Western Energy News is one of five regional services published by the Energy News Network. Today’s edition was compiled by Jonathan Thompson.

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OIL & GAS: Legal experts say the Biden administration’s approach of offering selective oil and gas leases could be more defensible in court than an outright drilling ban. (E&E News)

ALSO:
The U.S. EPA considers partnering with nonprofits, advocacy groups and individuals to monitor air quality under its proposed rule aimed at limiting oil and gas facility methane emissions. (E&E News)
ConocoPhillips asks a judge to block state regulators from releasing information regarding exploratory drilling in the National Petroleum Reserve-Alaska. (Alaska Public Media)
Alaska oil and gas officials doubt the Biden administration’s claim that it canceled a lease sale in that state due to lack of industry interest. (E&E News, subscription) 

UTILITIES:
• Salt River Project asks Arizona regulators to reverse their rejection of a proposed natural gas plant expansion in a historically Black community in the southeastern part of the state. (ABC15)
Alaska lawmakers increase the maximum subsidy amount allowable under a program that lowers rural residents’ utility costs so they are comparable to larger communities’. (Alaska Public Media)
Hilcorp tells Alaska utilities it does not have enough natural gas reserves to provide for new contracts, prompting utilities to seek new power sources. (Anchorage Daily News, subscription)

SOLAR: A solar installation providing power to 70 affordable rental homes in San Jose, California, goes online. (Connect CRE)

GRID: Rising utility costs, falling battery prices and increasing power outages spur Californians to install solar and storage and defect from the grid. (San Francisco Examiner)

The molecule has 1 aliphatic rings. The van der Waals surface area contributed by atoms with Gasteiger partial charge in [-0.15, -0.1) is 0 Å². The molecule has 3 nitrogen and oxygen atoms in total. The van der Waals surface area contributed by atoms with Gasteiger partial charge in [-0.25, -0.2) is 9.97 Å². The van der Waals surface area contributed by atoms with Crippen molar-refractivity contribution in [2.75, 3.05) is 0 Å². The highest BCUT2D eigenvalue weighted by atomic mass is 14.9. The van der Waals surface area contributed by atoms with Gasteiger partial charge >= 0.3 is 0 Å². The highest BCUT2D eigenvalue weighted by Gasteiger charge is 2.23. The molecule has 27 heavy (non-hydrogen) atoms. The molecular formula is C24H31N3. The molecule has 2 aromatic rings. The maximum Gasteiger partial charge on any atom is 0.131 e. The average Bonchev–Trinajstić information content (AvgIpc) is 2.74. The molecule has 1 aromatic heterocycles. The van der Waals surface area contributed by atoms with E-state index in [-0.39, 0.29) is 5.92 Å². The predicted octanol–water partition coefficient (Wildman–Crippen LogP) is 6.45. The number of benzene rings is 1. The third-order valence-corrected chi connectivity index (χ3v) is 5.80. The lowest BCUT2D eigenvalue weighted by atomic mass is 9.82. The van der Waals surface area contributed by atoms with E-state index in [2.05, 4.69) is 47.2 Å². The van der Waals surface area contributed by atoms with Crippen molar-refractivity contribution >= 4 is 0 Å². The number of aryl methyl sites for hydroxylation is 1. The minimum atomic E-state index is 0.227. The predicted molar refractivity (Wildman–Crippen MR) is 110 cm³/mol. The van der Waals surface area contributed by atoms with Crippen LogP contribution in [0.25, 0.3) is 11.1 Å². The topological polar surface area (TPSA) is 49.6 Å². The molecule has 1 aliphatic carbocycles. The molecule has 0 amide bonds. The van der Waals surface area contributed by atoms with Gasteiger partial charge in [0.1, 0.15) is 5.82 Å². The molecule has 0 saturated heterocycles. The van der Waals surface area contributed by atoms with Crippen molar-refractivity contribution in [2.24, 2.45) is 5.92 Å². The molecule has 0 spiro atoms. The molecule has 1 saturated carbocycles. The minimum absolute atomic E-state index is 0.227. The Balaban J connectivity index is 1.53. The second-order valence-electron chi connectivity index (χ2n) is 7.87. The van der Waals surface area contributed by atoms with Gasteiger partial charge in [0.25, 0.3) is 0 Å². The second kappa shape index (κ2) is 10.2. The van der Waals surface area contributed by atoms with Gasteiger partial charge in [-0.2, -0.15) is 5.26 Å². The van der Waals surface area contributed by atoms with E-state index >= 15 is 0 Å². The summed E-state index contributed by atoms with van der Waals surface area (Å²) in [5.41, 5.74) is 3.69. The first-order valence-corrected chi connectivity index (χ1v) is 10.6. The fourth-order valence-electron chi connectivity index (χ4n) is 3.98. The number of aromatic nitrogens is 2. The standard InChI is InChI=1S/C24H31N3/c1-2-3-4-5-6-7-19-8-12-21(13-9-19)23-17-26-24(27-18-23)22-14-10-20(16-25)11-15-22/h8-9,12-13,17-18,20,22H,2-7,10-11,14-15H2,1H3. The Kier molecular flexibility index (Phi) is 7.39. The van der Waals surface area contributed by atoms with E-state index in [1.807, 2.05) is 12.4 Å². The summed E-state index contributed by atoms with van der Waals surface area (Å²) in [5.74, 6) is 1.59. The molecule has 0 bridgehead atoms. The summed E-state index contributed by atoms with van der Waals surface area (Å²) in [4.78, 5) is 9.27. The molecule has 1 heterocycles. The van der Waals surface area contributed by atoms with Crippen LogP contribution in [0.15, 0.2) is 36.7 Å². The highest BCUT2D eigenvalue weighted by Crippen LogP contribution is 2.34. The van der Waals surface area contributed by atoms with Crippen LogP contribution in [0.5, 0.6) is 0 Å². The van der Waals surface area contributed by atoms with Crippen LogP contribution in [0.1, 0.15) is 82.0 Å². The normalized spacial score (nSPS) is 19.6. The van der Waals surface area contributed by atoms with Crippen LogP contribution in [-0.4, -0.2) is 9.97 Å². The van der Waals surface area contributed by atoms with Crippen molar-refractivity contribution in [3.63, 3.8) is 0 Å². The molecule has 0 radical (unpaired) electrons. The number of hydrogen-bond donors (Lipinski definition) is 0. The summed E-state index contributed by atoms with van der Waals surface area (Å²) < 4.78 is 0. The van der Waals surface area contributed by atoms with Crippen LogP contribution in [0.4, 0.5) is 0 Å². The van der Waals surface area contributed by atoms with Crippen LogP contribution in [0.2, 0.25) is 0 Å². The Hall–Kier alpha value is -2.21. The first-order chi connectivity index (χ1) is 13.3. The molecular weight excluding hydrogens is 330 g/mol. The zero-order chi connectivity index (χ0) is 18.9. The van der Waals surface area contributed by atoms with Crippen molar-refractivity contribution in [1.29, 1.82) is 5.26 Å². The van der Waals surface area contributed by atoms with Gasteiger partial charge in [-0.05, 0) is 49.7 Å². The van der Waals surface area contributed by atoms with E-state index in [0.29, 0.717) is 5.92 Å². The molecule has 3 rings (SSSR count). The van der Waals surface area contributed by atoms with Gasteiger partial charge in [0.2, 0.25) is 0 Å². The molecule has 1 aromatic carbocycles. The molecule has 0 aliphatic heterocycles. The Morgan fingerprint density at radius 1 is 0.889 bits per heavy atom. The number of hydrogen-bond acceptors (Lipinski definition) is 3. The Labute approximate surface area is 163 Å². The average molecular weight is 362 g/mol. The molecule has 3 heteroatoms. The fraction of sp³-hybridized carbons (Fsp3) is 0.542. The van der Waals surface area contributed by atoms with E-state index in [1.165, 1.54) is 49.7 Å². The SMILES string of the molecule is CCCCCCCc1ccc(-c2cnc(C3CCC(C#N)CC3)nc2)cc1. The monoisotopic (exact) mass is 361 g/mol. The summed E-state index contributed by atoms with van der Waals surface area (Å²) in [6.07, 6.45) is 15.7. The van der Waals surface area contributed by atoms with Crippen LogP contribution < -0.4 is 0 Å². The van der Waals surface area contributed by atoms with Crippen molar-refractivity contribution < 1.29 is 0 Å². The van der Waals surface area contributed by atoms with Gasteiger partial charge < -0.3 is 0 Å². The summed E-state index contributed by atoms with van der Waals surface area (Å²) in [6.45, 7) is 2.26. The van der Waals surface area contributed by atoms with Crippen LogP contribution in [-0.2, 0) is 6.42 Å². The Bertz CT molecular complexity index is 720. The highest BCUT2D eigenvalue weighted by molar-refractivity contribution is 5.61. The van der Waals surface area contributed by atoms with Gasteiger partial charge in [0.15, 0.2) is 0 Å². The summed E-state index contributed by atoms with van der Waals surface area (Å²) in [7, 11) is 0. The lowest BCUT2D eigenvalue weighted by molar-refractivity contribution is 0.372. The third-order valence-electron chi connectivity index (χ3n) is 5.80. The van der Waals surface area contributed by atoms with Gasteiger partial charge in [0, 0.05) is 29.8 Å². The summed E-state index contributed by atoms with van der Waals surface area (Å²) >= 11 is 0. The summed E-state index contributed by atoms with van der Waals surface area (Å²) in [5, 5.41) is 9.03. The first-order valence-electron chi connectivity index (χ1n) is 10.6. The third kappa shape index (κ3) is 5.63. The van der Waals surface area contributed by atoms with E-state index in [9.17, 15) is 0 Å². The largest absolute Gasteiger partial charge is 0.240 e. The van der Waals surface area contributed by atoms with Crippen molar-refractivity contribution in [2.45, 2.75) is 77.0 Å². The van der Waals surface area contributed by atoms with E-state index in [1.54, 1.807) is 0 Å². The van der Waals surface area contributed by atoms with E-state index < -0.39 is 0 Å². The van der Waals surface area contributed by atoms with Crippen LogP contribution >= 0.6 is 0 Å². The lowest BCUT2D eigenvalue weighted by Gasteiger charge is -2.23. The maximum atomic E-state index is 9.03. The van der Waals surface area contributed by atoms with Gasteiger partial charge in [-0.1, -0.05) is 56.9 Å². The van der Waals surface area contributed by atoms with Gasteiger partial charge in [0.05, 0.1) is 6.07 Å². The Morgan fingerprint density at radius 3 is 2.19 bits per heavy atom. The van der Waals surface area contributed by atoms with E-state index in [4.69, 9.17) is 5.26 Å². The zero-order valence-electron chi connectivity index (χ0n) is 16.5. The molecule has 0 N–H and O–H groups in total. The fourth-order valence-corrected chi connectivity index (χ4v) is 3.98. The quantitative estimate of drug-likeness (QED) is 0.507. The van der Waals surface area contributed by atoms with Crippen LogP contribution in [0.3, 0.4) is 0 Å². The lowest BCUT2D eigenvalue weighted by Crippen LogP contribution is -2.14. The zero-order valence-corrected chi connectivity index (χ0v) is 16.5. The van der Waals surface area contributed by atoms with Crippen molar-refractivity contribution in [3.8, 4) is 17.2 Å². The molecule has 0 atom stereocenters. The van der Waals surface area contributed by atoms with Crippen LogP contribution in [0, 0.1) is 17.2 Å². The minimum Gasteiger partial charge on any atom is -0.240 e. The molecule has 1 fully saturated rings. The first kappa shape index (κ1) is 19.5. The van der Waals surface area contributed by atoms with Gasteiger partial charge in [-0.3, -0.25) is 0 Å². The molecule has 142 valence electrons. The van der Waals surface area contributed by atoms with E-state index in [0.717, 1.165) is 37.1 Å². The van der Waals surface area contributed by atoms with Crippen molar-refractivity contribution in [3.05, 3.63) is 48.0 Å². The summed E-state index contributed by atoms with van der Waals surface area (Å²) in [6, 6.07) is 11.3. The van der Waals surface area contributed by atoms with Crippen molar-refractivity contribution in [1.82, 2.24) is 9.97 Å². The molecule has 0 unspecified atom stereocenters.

TRANSPORTATION:
Denver-area governments consider redirecting funds away from road widening projects and toward multimodal projects like rapid transit and bike lanes to help them meet climate goals. (CPR)   
• Tesla is building a 100-car electric vehicle charging station — the nation’s largest — in southern California. (Victorville Daily Press)  

HYDROGEN: Los Angeles’ city council votes to apply for federal funding to establish a regional green hydrogen hub to fuel hard-to-electrify industries in the city. (City News Service)

NUCLEAR:
Pacific Gas & Electric officials say they have not decided whether to apply for federal funds to keep the Diablo Canyon nuclear power plant running past its scheduled 2025 retirement date. (Reuters)
• Environmental and anti-nuclear groups oppose attempts to extend the life of Diablo Canyon nuclear plant, saying it is old and too close to earthquake faults. (Associated Press)

CLIMATE: Washington state officials seek public input on the state’s greenhouse gas emissions cap-and-invest program. (news release)  

COMMENTARY:
• Oregon policy experts say the state must couple power grid decarbonization with electrification of transportation, buildings and industry to achieve its climate goals. (Energy News Network)
A California university professor says the state’s proposal to be carbon neutral by 2045 doesn’t go far enough and locks in fossil fuel pollution by relying on unproven and costly carbon capture. (Los Angeles Times)

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Jonathan P. Thompson

Jonathan hails from southwestern Colorado and has been writing about the land, cultures, and communities of the Western United States for more than two decades. He compiles the Western Energy News digest. He is the author of three books, a contributing editor at High Country News, and the editor of the Land Desk, an e-newsletter that provides coverage and context on issues critical to the West.